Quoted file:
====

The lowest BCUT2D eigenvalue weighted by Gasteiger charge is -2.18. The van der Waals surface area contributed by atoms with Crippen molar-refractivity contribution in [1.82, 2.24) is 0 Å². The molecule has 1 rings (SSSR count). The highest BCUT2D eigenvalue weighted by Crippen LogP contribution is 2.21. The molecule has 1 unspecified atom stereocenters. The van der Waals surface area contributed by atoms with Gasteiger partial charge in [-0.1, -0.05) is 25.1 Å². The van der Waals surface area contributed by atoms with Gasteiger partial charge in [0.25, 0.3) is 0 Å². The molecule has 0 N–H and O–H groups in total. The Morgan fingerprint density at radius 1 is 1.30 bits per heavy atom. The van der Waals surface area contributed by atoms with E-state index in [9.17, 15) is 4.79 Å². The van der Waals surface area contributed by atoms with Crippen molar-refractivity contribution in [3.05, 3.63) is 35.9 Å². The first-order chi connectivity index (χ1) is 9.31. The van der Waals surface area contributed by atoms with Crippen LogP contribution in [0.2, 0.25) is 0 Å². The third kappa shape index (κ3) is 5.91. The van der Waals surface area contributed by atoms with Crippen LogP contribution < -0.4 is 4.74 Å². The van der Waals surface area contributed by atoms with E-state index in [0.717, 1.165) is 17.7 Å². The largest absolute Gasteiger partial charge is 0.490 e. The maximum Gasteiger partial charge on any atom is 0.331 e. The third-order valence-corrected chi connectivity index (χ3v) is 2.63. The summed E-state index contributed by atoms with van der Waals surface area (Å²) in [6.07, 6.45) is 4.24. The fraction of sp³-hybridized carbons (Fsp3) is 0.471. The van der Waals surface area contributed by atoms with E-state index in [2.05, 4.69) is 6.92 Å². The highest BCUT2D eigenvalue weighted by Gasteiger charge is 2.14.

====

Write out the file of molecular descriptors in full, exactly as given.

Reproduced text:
The lowest BCUT2D eigenvalue weighted by Gasteiger charge is -2.18. The van der Waals surface area contributed by atoms with Crippen molar-refractivity contribution in [1.82, 2.24) is 0 Å². The molecule has 1 rings (SSSR count). The highest BCUT2D eigenvalue weighted by Crippen LogP contribution is 2.21. The molecule has 1 unspecified atom stereocenters. The van der Waals surface area contributed by atoms with Gasteiger partial charge in [-0.1, -0.05) is 25.1 Å². The van der Waals surface area contributed by atoms with Gasteiger partial charge in [0.25, 0.3) is 0 Å². The molecule has 0 N–H and O–H groups in total. The Morgan fingerprint density at radius 1 is 1.30 bits per heavy atom. The van der Waals surface area contributed by atoms with E-state index in [9.17, 15) is 4.79 Å². The van der Waals surface area contributed by atoms with Crippen molar-refractivity contribution in [3.05, 3.63) is 35.9 Å². The first-order chi connectivity index (χ1) is 9.31. The van der Waals surface area contributed by atoms with Crippen LogP contribution in [0.2, 0.25) is 0 Å². The third kappa shape index (κ3) is 5.91. The van der Waals surface area contributed by atoms with Crippen LogP contribution < -0.4 is 4.74 Å². The van der Waals surface area contributed by atoms with E-state index in [0.717, 1.165) is 17.7 Å². The largest absolute Gasteiger partial charge is 0.490 e. The maximum Gasteiger partial charge on any atom is 0.331 e. The third-order valence-corrected chi connectivity index (χ3v) is 2.63. The summed E-state index contributed by atoms with van der Waals surface area (Å²) in [6.07, 6.45) is 4.24. The fraction of sp³-hybridized carbons (Fsp3) is 0.471. The van der Waals surface area contributed by atoms with E-state index in [2.05, 4.69) is 6.92 Å². The highest BCUT2D eigenvalue weighted by Gasteiger charge is 2.14.